Child diabetes 'is being missed'
- 14 November 2012
- From the section Health
Your child has a raging thirst and is rapidly losing weight. What could be behind it - it couldn't be diabetes - could it?
In this week's Scrubbing Up, Barbara Young, chief executive of Diabetes UK, says there needs to be more awareness of the symptoms of Type 1 diabetes, so it can be detected more quickly to prevent children from becoming seriously unwell.
The idea of rushing your child to hospital and then watching them fight for their life is the stuff of parents' nightmares.
Yet for hundreds of parents every year in the UK, that is the reality of a diagnosis for Type 1 diabetes.
Some children become so unwell that they fall unconscious and a small number even die.
This is horrendous enough, but what is really shocking is that the 500 children a year who become seriously ill with something called diabetic ketoacidosis (DKA) are doing so unnecessarily.
In Type 1 diabetes DKA happens due to the severe lack of insulin which upsets the body's normal chemical balance leading to the production of poisonous chemicals called ketones, the build-up of which can be fatal if left unchecked.
'A matter of days'
But Type 1 diabetes has some really obvious symptoms.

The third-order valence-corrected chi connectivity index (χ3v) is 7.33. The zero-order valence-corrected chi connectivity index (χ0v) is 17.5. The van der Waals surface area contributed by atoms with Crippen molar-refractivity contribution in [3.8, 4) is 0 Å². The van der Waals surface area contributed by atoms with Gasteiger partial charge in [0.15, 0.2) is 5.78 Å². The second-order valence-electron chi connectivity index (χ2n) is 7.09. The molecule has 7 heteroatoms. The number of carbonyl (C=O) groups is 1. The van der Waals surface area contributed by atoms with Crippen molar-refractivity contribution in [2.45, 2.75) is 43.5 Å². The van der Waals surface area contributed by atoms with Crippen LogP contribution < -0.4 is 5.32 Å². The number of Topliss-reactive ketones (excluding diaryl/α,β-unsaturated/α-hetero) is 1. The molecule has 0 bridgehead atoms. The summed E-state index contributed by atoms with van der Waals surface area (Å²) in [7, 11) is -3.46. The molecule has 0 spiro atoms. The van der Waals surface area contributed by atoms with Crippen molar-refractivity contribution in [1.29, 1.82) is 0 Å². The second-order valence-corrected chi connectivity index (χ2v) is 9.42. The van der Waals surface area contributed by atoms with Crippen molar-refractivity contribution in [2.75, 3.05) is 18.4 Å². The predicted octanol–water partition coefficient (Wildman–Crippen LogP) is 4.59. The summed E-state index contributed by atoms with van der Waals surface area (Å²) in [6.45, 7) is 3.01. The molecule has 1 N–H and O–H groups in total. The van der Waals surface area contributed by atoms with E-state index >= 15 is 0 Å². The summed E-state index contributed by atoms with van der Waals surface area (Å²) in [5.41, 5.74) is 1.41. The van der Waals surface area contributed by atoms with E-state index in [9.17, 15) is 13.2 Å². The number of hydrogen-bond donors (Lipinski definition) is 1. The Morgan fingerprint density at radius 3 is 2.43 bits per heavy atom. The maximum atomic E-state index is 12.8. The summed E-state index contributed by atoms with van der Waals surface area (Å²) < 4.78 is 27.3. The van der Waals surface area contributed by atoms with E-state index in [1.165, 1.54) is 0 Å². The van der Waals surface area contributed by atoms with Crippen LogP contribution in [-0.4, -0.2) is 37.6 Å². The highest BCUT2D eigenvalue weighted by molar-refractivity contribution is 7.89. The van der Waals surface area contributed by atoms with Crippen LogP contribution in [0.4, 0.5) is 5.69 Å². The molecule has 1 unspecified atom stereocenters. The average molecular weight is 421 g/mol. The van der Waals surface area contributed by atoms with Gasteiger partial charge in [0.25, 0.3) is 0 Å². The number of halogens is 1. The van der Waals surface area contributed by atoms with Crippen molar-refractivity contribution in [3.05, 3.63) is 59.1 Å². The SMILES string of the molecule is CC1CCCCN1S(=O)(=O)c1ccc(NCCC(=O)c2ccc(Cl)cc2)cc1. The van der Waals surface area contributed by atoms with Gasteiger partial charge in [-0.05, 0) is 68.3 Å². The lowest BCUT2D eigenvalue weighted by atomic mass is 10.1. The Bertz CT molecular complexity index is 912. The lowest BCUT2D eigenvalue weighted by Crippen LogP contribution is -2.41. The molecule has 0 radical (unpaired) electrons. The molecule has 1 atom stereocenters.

Children who develop it typically need to urinate a lot; are very thirsty; lose weight quickly; and feel very tired.
By picking up on all or any of these symptoms and getting a doctor to do a test, a parent can ensure their child starts getting treatment before DKA has a chance to develop.
That can happen in a matter of days.
Parents need to be aware of the dangers signs - the four Ts - Toilet, Thirsty, Tired and Thinner.
But that's only part of the picture.
One of the things that's most shocking about diagnosis of Type 1 diabetes is that in some cases parents do identify the symptoms and ask for a test but are told by their GP that it is probably just a virus or infection and that they should come back in a week if symptoms persist.
Sometimes, that decision to "watch and wait" results in children developing DKA and could even be fatal.
High glucose warning
So why are medical practitioners not diagnosing Type 1?
The first thing is that they might not be aware of the symptoms themselves.
Around 90% of parents don't know all the Ts, and it is likely that this lack of awareness also extends to healthcare professionals.
But perhaps it's more likely that Type 1 diabetes isn't at the forefront of their minds.
About 2,000 children a year are diagnosed with the condition, though when you divide that by the number of GPs in the UK, it is clear that many of them could go some years without seeing a case.
We will be working with healthcare professionals - particularly GPs, practice nurses, and accident and emergency staff - to ensure they take the precautionary approach of giving every child with any one of these symptoms a test for Type 1.
Then if that test shows that the child has abnormally high glucose levels, that child should be referred to a specialist paediatric diabetes team the same day, as any delay can result in DKA.
It is possible for us to help the hundreds of children with Type 1 diabetes - and help them avoid the trauma of DKA.